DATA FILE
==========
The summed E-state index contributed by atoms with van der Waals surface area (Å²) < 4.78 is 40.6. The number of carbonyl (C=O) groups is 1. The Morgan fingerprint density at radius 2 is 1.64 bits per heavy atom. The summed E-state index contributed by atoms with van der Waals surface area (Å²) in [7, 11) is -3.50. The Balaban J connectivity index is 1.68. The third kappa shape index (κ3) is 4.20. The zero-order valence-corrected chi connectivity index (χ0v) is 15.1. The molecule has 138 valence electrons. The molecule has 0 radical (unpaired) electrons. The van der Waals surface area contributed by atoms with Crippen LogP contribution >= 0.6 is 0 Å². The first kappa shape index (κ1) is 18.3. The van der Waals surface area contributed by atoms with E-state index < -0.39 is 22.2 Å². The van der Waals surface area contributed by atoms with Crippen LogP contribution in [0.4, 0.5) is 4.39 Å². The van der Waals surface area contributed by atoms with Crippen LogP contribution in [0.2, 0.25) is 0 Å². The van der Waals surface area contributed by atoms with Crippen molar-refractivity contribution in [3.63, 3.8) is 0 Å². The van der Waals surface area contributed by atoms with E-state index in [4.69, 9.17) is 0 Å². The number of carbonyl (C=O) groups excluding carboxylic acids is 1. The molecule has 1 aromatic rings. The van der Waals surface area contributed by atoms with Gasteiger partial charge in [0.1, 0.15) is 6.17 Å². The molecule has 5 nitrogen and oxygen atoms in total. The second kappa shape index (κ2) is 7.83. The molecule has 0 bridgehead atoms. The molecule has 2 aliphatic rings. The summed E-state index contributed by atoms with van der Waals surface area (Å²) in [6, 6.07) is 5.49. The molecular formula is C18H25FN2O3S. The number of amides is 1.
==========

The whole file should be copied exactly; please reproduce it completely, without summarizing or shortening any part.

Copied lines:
The summed E-state index contributed by atoms with van der Waals surface area (Å²) < 4.78 is 40.6. The number of carbonyl (C=O) groups is 1. The Morgan fingerprint density at radius 2 is 1.64 bits per heavy atom. The summed E-state index contributed by atoms with van der Waals surface area (Å²) in [7, 11) is -3.50. The Balaban J connectivity index is 1.68. The third kappa shape index (κ3) is 4.20. The zero-order valence-corrected chi connectivity index (χ0v) is 15.1. The molecule has 138 valence electrons. The molecule has 0 radical (unpaired) electrons. The van der Waals surface area contributed by atoms with Crippen LogP contribution >= 0.6 is 0 Å². The first kappa shape index (κ1) is 18.3. The van der Waals surface area contributed by atoms with E-state index < -0.39 is 22.2 Å². The van der Waals surface area contributed by atoms with Crippen LogP contribution in [0.4, 0.5) is 4.39 Å². The van der Waals surface area contributed by atoms with Crippen LogP contribution in [0.2, 0.25) is 0 Å². The van der Waals surface area contributed by atoms with Crippen molar-refractivity contribution in [3.63, 3.8) is 0 Å². The van der Waals surface area contributed by atoms with E-state index in [4.69, 9.17) is 0 Å². The number of carbonyl (C=O) groups excluding carboxylic acids is 1. The molecule has 1 aromatic rings. The van der Waals surface area contributed by atoms with Gasteiger partial charge in [0.1, 0.15) is 6.17 Å². The molecule has 5 nitrogen and oxygen atoms in total. The second kappa shape index (κ2) is 7.83. The molecule has 0 bridgehead atoms. The molecule has 2 aliphatic rings. The summed E-state index contributed by atoms with van der Waals surface area (Å²) in [6, 6.07) is 5.49. The molecular formula is C18H25FN2O3S. The number of amides is 1.